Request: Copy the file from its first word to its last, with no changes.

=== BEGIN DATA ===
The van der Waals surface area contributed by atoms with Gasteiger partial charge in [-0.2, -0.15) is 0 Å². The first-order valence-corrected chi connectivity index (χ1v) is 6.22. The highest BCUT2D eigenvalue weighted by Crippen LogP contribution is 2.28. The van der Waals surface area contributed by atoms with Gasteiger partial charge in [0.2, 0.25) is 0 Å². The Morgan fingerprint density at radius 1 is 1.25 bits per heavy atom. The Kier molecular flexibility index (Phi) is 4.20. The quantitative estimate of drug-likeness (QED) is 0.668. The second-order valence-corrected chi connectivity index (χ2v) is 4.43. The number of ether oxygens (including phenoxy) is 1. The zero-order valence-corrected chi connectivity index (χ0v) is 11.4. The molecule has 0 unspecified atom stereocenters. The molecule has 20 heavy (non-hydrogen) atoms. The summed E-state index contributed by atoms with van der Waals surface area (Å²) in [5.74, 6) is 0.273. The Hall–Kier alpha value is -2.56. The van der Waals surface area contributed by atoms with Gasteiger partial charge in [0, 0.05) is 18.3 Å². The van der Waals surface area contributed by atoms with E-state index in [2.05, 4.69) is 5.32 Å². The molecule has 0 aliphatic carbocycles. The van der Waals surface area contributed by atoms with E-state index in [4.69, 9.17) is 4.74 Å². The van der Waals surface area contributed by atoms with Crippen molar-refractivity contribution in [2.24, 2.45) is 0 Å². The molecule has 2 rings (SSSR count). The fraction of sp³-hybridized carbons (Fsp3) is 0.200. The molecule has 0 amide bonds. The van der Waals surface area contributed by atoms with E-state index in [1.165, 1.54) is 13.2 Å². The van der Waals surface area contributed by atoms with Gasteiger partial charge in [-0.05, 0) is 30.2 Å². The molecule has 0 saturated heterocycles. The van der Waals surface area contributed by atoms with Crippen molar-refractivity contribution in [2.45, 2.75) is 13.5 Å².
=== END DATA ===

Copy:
The van der Waals surface area contributed by atoms with Gasteiger partial charge in [-0.2, -0.15) is 0 Å². The first-order valence-corrected chi connectivity index (χ1v) is 6.22. The highest BCUT2D eigenvalue weighted by Crippen LogP contribution is 2.28. The van der Waals surface area contributed by atoms with Gasteiger partial charge in [0.2, 0.25) is 0 Å². The Morgan fingerprint density at radius 1 is 1.25 bits per heavy atom. The Kier molecular flexibility index (Phi) is 4.20. The quantitative estimate of drug-likeness (QED) is 0.668. The second-order valence-corrected chi connectivity index (χ2v) is 4.43. The number of ether oxygens (including phenoxy) is 1. The zero-order valence-corrected chi connectivity index (χ0v) is 11.4. The molecule has 0 unspecified atom stereocenters. The molecule has 20 heavy (non-hydrogen) atoms. The summed E-state index contributed by atoms with van der Waals surface area (Å²) in [5.74, 6) is 0.273. The Hall–Kier alpha value is -2.56. The van der Waals surface area contributed by atoms with Gasteiger partial charge in [0, 0.05) is 18.3 Å². The van der Waals surface area contributed by atoms with E-state index in [2.05, 4.69) is 5.32 Å². The molecule has 0 aliphatic carbocycles. The van der Waals surface area contributed by atoms with E-state index in [4.69, 9.17) is 4.74 Å². The van der Waals surface area contributed by atoms with Crippen molar-refractivity contribution in [2.24, 2.45) is 0 Å². The molecule has 2 rings (SSSR count). The fraction of sp³-hybridized carbons (Fsp3) is 0.200. The molecule has 0 amide bonds. The van der Waals surface area contributed by atoms with E-state index in [1.165, 1.54) is 13.2 Å². The van der Waals surface area contributed by atoms with Gasteiger partial charge in [-0.05, 0) is 30.2 Å². The molecule has 0 saturated heterocycles. The van der Waals surface area contributed by atoms with Crippen molar-refractivity contribution in [2.45, 2.75) is 13.5 Å².